First year contributor
Leave a Comment

Katharine G. Monger Introduction (Washington University in St. Louis ’17)

Image: Alice Popkorn

Is there a typical MFA admission story? I’m not sure. Mine feels atypical, but perhaps that’s a self-centered need to be a special snowflake. I’m a second round applicant. I first applied during my senior year at The University of Iowa, because, even though the MFA friends I had gotten close to in college had advised me not to, and even though my professors advised me not to, and even though blogs and Facebook groups and forums told me not to, I was stubborn.

I ended up applying to eight programs, all in fiction except for my alma mater, where I had to choose between applying for fiction and nonfiction. (I chose the latter, but that’s another post.)

Round 1: 

  1. Brown University (R)[1]
  2. The University of Texas-Austin (Michener Center) (R)
  3. Washington University in St. Louis {W}[2]
  4. University of Notre Dame {W}
  5. University of Montana (R)
  6. Cornell University (R)
  7. The University of Iowa (R)
  8. University of Massachusetts-Amherst (R)

[1] (R) Rejected

[2] {W} Waitlisted (official and unofficial)

Complicating my self-made abyss of MFA applications was my newfound excitement for a field I hadn’t heard of before working in my university’s writing center: rhetoric and composition. I loved the idea of studying pedagogies of college writing, of the history of argument. Why did we teach writing the way we did? Who came up with the rules? To whom do they apply?

All too quickly, I realized a truth about the field of English studies: it’s complicated, it’s messy, and not all concentrations get along. During my application process, I talked with more than one professor who thought rhetoric and composition was a “woman’s field,” whatever that means, or that it was “fluffy” and “not real work.” One professor, who I’m sure meant well, told me that he thought I could do better than rhet/comp. Others would complain loudly about “having” to teach composition when they really wanted to teach literature or creative writing.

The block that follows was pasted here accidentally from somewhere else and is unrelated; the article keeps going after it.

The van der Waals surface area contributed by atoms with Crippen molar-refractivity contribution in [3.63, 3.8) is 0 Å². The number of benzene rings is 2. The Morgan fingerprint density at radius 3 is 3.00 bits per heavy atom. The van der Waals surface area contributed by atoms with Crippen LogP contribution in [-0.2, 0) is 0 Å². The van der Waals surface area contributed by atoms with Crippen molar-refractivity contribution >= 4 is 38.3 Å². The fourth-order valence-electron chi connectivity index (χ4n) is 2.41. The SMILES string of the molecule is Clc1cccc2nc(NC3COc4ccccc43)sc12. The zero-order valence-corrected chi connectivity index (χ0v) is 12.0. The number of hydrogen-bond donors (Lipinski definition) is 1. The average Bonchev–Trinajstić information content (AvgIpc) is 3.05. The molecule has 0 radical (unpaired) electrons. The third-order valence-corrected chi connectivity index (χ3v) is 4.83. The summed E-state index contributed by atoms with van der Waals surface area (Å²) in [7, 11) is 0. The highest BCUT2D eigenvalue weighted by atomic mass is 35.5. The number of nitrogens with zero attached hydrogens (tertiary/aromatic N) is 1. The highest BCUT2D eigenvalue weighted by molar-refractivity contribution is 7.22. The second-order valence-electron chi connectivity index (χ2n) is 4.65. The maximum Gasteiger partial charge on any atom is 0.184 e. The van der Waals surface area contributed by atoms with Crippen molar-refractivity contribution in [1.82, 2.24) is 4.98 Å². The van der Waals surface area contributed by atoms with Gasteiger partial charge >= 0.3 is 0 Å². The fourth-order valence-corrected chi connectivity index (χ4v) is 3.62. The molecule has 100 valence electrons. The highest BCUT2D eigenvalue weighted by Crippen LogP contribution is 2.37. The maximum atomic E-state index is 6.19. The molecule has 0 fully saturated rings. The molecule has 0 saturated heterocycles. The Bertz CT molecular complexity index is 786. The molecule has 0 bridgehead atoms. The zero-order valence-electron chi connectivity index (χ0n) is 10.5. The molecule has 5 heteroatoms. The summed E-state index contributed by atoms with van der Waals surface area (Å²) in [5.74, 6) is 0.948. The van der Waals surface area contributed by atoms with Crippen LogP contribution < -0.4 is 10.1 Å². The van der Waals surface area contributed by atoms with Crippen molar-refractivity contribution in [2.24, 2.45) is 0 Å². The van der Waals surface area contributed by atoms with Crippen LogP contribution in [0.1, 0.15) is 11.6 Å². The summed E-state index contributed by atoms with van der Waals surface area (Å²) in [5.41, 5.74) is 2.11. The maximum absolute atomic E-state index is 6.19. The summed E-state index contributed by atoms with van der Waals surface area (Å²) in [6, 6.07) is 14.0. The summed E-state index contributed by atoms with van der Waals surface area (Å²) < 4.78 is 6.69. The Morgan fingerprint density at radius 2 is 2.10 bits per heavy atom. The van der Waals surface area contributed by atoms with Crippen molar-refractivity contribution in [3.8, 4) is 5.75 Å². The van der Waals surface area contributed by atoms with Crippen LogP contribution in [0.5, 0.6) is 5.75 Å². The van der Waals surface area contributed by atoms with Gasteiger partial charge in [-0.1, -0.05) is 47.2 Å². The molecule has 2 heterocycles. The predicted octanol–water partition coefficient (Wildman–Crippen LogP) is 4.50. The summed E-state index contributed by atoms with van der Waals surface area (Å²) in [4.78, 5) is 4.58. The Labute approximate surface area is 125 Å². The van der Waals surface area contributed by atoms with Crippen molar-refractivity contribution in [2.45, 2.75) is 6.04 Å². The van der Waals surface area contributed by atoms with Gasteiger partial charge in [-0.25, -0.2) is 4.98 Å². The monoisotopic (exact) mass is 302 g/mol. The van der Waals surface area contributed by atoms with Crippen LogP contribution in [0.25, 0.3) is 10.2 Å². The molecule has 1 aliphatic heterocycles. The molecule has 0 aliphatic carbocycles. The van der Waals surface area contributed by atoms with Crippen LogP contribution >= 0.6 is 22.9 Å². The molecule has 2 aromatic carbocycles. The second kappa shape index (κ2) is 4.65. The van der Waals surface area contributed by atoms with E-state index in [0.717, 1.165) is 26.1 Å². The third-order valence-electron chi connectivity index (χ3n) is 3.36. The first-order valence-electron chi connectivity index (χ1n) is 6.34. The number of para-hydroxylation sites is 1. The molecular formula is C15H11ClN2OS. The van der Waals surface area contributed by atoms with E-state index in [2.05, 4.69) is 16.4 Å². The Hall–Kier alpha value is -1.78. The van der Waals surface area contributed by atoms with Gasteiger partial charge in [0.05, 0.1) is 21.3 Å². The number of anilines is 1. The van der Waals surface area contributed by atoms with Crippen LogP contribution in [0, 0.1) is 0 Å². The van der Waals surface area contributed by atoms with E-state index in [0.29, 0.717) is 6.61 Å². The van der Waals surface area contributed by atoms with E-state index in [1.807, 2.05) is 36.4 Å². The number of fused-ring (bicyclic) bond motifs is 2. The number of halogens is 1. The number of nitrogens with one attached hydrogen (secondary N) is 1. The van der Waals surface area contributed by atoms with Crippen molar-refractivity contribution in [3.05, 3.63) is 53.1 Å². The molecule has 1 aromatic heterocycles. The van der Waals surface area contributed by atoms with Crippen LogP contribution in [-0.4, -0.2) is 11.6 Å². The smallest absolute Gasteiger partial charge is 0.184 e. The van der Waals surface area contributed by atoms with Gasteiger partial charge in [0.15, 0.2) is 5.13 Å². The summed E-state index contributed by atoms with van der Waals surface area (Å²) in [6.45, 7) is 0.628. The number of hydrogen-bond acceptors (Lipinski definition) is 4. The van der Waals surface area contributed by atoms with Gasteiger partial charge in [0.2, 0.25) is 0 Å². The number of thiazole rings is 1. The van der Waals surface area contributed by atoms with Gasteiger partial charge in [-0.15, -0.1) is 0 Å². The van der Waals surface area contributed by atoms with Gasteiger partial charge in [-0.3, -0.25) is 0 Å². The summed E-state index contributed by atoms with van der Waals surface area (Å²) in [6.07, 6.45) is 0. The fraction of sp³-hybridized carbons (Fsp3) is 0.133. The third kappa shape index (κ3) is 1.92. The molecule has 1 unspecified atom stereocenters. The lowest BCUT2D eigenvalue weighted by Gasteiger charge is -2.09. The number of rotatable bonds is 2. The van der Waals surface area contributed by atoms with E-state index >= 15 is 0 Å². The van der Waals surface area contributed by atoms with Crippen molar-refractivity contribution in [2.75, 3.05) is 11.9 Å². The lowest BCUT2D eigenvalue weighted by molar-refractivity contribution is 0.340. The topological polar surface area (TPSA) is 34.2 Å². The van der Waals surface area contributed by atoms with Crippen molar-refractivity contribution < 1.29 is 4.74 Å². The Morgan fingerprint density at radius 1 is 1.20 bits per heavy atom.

Now, this doesn’t apply to everyone in the field. Plenty of compositionists and rhetoricians are creative writers. Plenty conduct serious research in craft studies. But just as I had heard comments from creative writers and literary scholars about composition not being a real field, just as many rhetoricians considered creative writing a fluffy black sheep and literary studies a wooly mammoth: bloated and obsolete.

Again, I’m stubborn. I applied to composition programs anyway. It was the best decision I could have made, and not just because—as you can see above—my free-throw stats in the MFA application process weren’t so hot. This past May, I earned my MA in rhetoric and composition.

MA Thesis Project

MA Thesis Project

During my MA studies, more than ever before, I began to read like a writer (Bunn). I read Aristotle and Quintilian, Price and Rose, Vygotsky and Berlin. I considered Elbow’s Writing Without Teachers and Shaughnessy’s Errors and Expectations. My study of the teaching of writing made me a better reader, and a better writer. As my self-confidence grew, I started submitting an essay of my own here, a flash piece there.

I never, never thought I’d be a teacher. Tutoring one-on-one was the only form of instruction I thought my introversion and anxiety could handle. When I started teaching, I was shocked I didn’t faint. I could actually stand in front of a class, or sit in the arc of a circle, talking with a group of people about my thoughts, their thoughts about writing and reading. I could make jokes! So by the time it came time to think of the next step, I applied to teaching jobs in community colleges and advising positions in college support programs. I wanted to teach and mentor those students who didn’t think they stood a chance, who had been told all their lives that they weren’t good enough, smart enough, disciplined enough.